Sean Daley isn’t the same man he was a decade ago. The rapping frontman for the Minneapolis indie hip-hop group Atmosphere (where he’s better known to his fans as Slug) has spent these past ten years transforming into a more respectable version of the man he once was.
So, how has he changed? For starters, the man’s not drunk all over the god damn place. “It was a different life for me back then, you know,” says Daley, now 38, calling from his Minneapolis home. “I was a drunk, big-time. I was an alcoholic. I was really on some, like, roll-until-it-burns down-type shit.”
Although he refers to himself during this time as “a functional alcoholic,” it wasn’t just his hard drinking that made him put himself in check. “I developed a condition called alopecia back in 2005, and it kicked me in the ass. And they told me that I wasn’t eating right and they told me I wasn’t living right, and I just made a lot of decisions in my life.”
Although the condition went away, it scared him straight. Not only did he go about maintaining a healthier lifestyle, he started hanging out with a healthier group of people. One of them is his new wife, a fellow Minneapolis musician who gave birth to his second son a year ago. (Daley also has a 17-year-old son from a previous relationship.) Even Slug admits he wouldn’t have gotten his spouse during his boozier days. He says, “She probably would’ve been scared of me, like ‘Who’s this fuckin’ drunk, lecherous guy? He smells like my uncle.’”
Nevertheless, Daley is “all married up now,” which hasn’t slowed things down for him as a hip-hop orator. Atmosphere dropped several EPs prior to releasing their new album, The Family Sign . And the group is now on tour, along with other artists from Rhymesayers Entertainment, the label co-founded by Daley.
A follow-up to the group’s successful 2008 release When Life Gives You Lemons, You Paint That Shit Gold , Daley says he and his crew (longtime DJ/producer Anthony “Ant” Davis and recent additions Erick Anderson on keyboards and Nate Collis on guitar) took a different approach in putting this album, their seventh, together. “I wanted to take a full year off the road and sit and just write an album with these guys,” he says, “because I’ve never taken a full year off the road and this is gonna be our first time of actually sitting and writing an album with a couple of musicians and having to learn how to collaborate with a couple of more cooks in the kitchen.”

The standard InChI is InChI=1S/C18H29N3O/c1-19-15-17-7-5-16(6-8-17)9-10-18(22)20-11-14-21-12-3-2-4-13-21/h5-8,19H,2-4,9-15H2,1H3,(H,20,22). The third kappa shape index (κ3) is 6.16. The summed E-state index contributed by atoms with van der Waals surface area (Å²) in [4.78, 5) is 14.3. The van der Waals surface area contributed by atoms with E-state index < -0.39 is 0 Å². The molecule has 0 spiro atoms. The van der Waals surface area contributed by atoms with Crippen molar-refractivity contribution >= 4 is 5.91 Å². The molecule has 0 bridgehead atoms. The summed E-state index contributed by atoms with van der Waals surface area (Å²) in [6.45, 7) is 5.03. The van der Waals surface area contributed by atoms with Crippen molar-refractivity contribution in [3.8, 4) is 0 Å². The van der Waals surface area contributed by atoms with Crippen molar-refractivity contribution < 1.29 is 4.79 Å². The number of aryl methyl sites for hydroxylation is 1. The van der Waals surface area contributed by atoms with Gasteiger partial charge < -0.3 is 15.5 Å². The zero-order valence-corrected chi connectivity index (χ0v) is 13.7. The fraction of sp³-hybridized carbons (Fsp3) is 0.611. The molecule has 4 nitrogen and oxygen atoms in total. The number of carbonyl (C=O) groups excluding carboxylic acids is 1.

The result is a more lyrically earnest effort, with Daley keeping a lid on the crude, verbal frivolity of his past work and coming up with empathetic tales of human pain and suffering. Whether it’s stepping inside the shoes of the world’s most pitiful, deadbeat dad on “Bad Bad Daddy” or coming up with a metaphorical tale on how your loved one can turn into a wolf on “Became,” Daley covers the often murky, minimalist sounds his band conjures up with helpful heapings of angsty, working-class melodrama. Or shall we call it “mellow drama”? (Just don’t call it “emo-rap”; he’s tired of hearing that shit.)
It appears now that he’s in grown-ass-man mode, with a wife, two boys and other concerns that usually plague middle-aged men like himself. Daley has cut out the bullshit from both his life and his music. “I feel like, man, at my age, with as much music as I’ve released–I mean, I’ve released more music than most of my heroes ever did,” he says. “And, with as much music as I’ve released, I probably shouldn’t go for the okey-doke and just make another brag-and-boast song. If I can avoid it, I should try and come up with a more creative way to do that. If that’s something I want to communicate, if that’s the vibe I wanna give, why not challenge myself to find a new and improved way to do that.”
So, even though Daley is at that age where the audience he normally attracts—not to mention the guy he was 10 years ago—wouldn’t listen to a damn word this old man is saying, he says Atmosphere has been snatching up a wide sea of young folk. And they’ve been feeling it. “We’re not just attracting one kind of kid, like we did back in the backpacker days, you know,” he says. “We’ve kinda escaped that box and have been able to start pulling from all sorts of different communities. But the bottom line is, you know, I make music about struggle, regardless of what kind of struggle I’m talking about in this song or that song. And all of these people from different places are all understanding what I’m talking about.”
Sun, April 24, 8pm. With Blueprint, Grieves with Budo, Sab the Artist + DJ Abilities. $20-$22.
Electric Factory, 421 N. Seventh St. 215.627.1332. electricfactory.info
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